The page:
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For people of Native American or Hispanic national origin, Columbus Day is far from a celebratory holiday. After all, despite all of the misinformation and hype surrounding Christopher Columbus, he is responsible for the enslavement and genocide of potentially millions of indigenous people across the Americas.
It remains a source of constant frustration that our country celebrates a national holiday recognizing a man known to be a very abominable human being. Now, New Mexico is setting the stage for renewed national discussion about this ridiculous and unnecessary holiday. On Tuesday April 2nd, 2019, Governor Michelle Lujan Grisham signed a bill into law that designates the second Monday in October as Indigenous Peoples’ Day. The same law removes Columbus Day from the state’s list of official holidays.
The bill was initially proposed by Derrick Lente. He ran for the State House of Representatives on a platform that included the recognition of tribal sovereignty in New Mexico. The bill did ignite furious and emotional debate that eventually resulted in the passing of the bill. This year, New Mexico will officially recognize indigenous people on October 14th instead of Columbus.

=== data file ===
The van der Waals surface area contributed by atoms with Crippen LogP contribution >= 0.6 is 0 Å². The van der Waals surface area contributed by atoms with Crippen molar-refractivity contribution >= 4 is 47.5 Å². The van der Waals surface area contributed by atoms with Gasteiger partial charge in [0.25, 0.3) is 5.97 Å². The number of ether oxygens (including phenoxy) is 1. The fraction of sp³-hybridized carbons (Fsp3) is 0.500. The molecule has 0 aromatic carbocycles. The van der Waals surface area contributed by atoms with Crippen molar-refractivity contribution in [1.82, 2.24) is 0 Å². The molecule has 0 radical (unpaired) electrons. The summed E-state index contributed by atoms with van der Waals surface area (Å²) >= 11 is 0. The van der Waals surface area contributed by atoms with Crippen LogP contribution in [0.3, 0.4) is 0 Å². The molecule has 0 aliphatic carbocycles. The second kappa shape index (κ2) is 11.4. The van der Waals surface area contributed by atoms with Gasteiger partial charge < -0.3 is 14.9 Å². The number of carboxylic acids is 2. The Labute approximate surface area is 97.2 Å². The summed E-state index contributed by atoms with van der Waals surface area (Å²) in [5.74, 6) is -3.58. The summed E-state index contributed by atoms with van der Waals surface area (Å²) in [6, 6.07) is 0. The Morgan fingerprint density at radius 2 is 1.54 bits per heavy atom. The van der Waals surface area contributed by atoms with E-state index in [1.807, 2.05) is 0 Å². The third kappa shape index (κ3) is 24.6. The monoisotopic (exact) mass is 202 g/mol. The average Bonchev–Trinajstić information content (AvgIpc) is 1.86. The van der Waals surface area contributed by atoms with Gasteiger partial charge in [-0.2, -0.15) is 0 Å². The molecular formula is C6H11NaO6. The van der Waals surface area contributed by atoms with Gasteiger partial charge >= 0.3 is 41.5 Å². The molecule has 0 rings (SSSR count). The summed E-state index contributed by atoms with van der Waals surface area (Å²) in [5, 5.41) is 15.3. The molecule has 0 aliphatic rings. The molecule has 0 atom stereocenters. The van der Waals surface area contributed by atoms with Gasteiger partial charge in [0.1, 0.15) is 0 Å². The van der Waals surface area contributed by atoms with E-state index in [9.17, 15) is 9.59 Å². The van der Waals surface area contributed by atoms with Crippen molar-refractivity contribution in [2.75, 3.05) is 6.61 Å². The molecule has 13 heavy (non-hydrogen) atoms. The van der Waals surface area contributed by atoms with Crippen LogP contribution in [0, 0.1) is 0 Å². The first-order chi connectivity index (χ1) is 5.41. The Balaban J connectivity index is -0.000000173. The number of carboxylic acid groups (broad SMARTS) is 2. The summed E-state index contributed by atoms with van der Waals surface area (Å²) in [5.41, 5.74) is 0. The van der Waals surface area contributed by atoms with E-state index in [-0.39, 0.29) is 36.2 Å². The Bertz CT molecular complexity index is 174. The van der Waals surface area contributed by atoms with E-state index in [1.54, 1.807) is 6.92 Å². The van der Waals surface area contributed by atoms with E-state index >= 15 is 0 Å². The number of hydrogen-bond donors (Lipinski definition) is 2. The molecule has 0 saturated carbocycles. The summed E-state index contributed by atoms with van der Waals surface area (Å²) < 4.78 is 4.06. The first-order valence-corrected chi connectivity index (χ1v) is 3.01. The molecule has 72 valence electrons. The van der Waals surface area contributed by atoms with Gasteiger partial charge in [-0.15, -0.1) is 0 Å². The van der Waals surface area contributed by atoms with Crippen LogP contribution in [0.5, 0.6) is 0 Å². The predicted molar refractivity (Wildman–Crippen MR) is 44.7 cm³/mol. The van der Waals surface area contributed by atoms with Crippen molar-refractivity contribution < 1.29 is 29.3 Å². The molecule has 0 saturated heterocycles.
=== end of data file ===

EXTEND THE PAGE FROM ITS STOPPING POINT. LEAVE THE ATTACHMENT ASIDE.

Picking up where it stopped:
New Mexico could help reignite debate about changing this holiday at a federal level. While many municipalities have already named the change, only South Dakota officially celebrates Native Americans Day instead. In other states, similar reforms are limited to specific towns or to the state simply not celebrating the holiday officially.
Acknowledging native people with a special holiday replacing a day commemorating a man who sparked a genocide would be one tiny step toward humane and decent policy in the United States. More accurate education around Columbus and the genocide of Native Americans is also necessary to begin a more honest and productive discussion about our nation’s past and its future.
For previous Ladybud articles about native rights, click here.